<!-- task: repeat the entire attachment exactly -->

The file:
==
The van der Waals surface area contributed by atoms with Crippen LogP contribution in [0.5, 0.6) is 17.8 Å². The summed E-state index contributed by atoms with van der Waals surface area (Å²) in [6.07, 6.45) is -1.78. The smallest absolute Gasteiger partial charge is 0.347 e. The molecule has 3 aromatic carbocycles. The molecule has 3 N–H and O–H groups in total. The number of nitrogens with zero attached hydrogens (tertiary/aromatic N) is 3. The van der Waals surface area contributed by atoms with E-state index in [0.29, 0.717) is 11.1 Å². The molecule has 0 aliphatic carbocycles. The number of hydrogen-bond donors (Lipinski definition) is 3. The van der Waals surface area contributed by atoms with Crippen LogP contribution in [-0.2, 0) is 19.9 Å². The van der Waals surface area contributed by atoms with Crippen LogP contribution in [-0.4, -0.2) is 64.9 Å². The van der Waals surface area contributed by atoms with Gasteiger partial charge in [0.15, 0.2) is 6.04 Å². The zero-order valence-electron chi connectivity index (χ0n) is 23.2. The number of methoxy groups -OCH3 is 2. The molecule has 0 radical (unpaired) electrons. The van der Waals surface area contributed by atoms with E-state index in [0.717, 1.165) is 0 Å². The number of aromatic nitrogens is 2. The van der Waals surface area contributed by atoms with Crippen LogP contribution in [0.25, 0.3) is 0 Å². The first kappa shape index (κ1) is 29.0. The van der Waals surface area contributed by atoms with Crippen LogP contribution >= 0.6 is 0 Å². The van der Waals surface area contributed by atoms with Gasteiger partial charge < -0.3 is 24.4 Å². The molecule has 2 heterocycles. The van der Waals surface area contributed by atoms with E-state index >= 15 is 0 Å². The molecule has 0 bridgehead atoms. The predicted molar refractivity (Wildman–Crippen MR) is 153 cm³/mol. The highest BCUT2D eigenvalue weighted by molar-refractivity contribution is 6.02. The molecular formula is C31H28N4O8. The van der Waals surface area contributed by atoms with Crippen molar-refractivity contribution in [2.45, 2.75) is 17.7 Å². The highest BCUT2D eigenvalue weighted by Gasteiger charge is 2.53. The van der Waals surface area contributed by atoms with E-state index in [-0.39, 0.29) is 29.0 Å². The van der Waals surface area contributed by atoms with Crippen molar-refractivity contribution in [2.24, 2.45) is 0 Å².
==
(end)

The van der Waals surface area contributed by atoms with Crippen LogP contribution in [0.5, 0.6) is 17.8 Å². The summed E-state index contributed by atoms with van der Waals surface area (Å²) in [6.07, 6.45) is -1.78. The smallest absolute Gasteiger partial charge is 0.347 e. The molecule has 3 aromatic carbocycles. The molecule has 3 N–H and O–H groups in total. The number of nitrogens with zero attached hydrogens (tertiary/aromatic N) is 3. The van der Waals surface area contributed by atoms with E-state index in [0.29, 0.717) is 11.1 Å². The molecule has 0 aliphatic carbocycles. The number of hydrogen-bond donors (Lipinski definition) is 3. The van der Waals surface area contributed by atoms with Crippen LogP contribution in [-0.2, 0) is 19.9 Å². The van der Waals surface area contributed by atoms with Crippen LogP contribution in [-0.4, -0.2) is 64.9 Å². The van der Waals surface area contributed by atoms with Gasteiger partial charge in [0.15, 0.2) is 6.04 Å². The zero-order valence-electron chi connectivity index (χ0n) is 23.2. The number of methoxy groups -OCH3 is 2. The molecule has 0 radical (unpaired) electrons. The van der Waals surface area contributed by atoms with E-state index in [0.717, 1.165) is 0 Å². The number of aromatic nitrogens is 2. The van der Waals surface area contributed by atoms with Crippen LogP contribution in [0.25, 0.3) is 0 Å². The first kappa shape index (κ1) is 29.0. The van der Waals surface area contributed by atoms with Crippen LogP contribution >= 0.6 is 0 Å². The van der Waals surface area contributed by atoms with Gasteiger partial charge < -0.3 is 24.4 Å². The molecule has 2 heterocycles. The van der Waals surface area contributed by atoms with E-state index >= 15 is 0 Å². The molecule has 0 bridgehead atoms. The predicted molar refractivity (Wildman–Crippen MR) is 153 cm³/mol. The highest BCUT2D eigenvalue weighted by molar-refractivity contribution is 6.02. The molecular formula is C31H28N4O8. The van der Waals surface area contributed by atoms with Crippen molar-refractivity contribution in [2.45, 2.75) is 17.7 Å². The highest BCUT2D eigenvalue weighted by Gasteiger charge is 2.53. The van der Waals surface area contributed by atoms with E-state index in [-0.39, 0.29) is 29.0 Å². The van der Waals surface area contributed by atoms with Crippen molar-refractivity contribution in [2.24, 2.45) is 0 Å².